If you look back through the decades, you’ll
find all kinds of wacky, wild recipes you can’t fathom eating, but despite some of those
old recipes seeming absurd, newer doesn’t necessarily mean better. Take a page out of your grandma’s recipe book
when it comes to desserts and you’ll find a whole bunch of ideas her generation loved
and yours will, too. Today’s homes might have refrigerators instead of an icebox, but an icebox cake is still
a brilliant dessert for those times you’re looking for something delicious, versatile,
and — above all — simple. There’s no right or wrong way to make this
one. Basically, you’re layering cookies with whipped
cream, and then adding some garnish. Chill until it’s firm, then cut it like a
cake. Super-easy and super-amazing. The sky’s the limit when it comes to making
this one, from oreos to peanut butter to even adding fruit if you want a semi-healthy twist. Seriously, why haven’t you made one of these
already? You might not immediately think of mayonnaise as a perfect ingredient for cake, but it all
started during the Great Depression. This unsung hero took the place of the more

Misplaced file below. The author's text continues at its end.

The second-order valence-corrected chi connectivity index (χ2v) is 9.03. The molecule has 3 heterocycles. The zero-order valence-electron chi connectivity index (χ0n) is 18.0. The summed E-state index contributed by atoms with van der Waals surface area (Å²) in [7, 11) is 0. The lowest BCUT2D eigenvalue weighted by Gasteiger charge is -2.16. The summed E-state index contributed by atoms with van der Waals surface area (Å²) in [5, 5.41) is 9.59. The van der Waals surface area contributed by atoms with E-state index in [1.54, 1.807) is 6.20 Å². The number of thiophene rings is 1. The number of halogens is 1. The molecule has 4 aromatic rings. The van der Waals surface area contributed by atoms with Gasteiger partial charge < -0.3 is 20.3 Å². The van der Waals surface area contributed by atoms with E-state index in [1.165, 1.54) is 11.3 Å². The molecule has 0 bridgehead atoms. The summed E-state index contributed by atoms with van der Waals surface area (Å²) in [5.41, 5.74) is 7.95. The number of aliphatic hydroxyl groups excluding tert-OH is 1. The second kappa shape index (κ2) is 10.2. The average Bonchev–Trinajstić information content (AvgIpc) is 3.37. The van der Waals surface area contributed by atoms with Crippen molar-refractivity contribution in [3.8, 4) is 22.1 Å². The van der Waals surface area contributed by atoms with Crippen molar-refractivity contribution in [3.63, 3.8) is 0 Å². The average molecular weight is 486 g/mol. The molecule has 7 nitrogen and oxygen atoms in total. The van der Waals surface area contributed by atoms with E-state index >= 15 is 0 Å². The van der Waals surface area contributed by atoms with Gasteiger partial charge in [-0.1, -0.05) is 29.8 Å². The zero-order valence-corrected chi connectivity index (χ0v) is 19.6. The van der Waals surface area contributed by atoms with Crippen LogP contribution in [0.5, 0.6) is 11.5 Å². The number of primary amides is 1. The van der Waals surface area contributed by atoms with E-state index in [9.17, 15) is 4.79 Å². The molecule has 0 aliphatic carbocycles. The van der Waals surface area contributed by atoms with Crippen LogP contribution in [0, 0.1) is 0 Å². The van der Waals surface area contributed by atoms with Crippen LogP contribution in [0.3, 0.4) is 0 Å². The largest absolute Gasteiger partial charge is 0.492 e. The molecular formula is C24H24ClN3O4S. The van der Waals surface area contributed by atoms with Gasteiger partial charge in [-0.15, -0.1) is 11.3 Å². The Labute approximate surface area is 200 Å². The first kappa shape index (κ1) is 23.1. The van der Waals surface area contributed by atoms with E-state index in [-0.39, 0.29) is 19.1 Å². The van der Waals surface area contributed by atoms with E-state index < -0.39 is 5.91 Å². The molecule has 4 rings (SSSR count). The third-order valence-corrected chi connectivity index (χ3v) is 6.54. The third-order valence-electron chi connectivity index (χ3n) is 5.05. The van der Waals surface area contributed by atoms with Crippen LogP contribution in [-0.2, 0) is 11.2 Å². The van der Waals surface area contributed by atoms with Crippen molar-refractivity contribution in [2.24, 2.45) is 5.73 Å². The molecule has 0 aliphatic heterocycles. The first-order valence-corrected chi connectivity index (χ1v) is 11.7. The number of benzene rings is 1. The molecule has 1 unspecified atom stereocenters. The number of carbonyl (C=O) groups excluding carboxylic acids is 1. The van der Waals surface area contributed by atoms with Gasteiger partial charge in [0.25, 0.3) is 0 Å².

expensive eggs and oil in cake recipes. While it adds a bit of saltiness to the cake,
it also leaves it incredibly moist. Even though times are easier for most folks
these days who doesn’t love a hack for a super moist cake? Whether you’re going or a super moist chocolate
cake or an autumn-inspired spice cake, mayo may just be your new secret weapon for baking. “No mayonnaise? No mayonnaise. Not at all, okay? She’s gonna put mayonnaise on it.” The most fundamental part of a baked Alaska using meringue as an insulator dates back
to the turn of the 18th century, but according to NPR’s look at this dessert’s strange history,
it didn’t become popular until the 1920s and 1930s. It’s essentially a layer of cake topped with
a dome of hard frozen ice cream, then covered in a layer of meringue. The concoction is then either baked for a
very brief period of time, or you can use a kitchen torch to brown the meringue. In theory, the heat won’t penetrate to the
ice cream level and when you cut into it, you have an airy meringue outside, a large
layer of still-frozen ice cream, and a cake layer base. Impressive and delicious. There’s been something of an up-and-down run for rhubarb popularity. It was everywhere in Victorian England, but
by World War II, younger generations considered it an old-fashioned sort of ingredient. It’s about time we gave rhubarb another chance,
especially if you cringed at the idea when you were younger. One of the go-to rhubarb pie standards is
a strawberry-rhubarb, thanks to the sweetness of the strawberries balancing out the natural
bitterness of the rhubarb. Don’t like strawberries? Try blueberries! Don’t like a lattice top? Go with a crumble crust instead. Already love rhubarb and don’t want the flavor
to get lost among other flavors? Try a rhubarb custard pie instead. There’s nothing that says “vintage” quite like a pineapple upside down cake, and that’s
for a good reason. Decades before anyone ever made one with pineapple,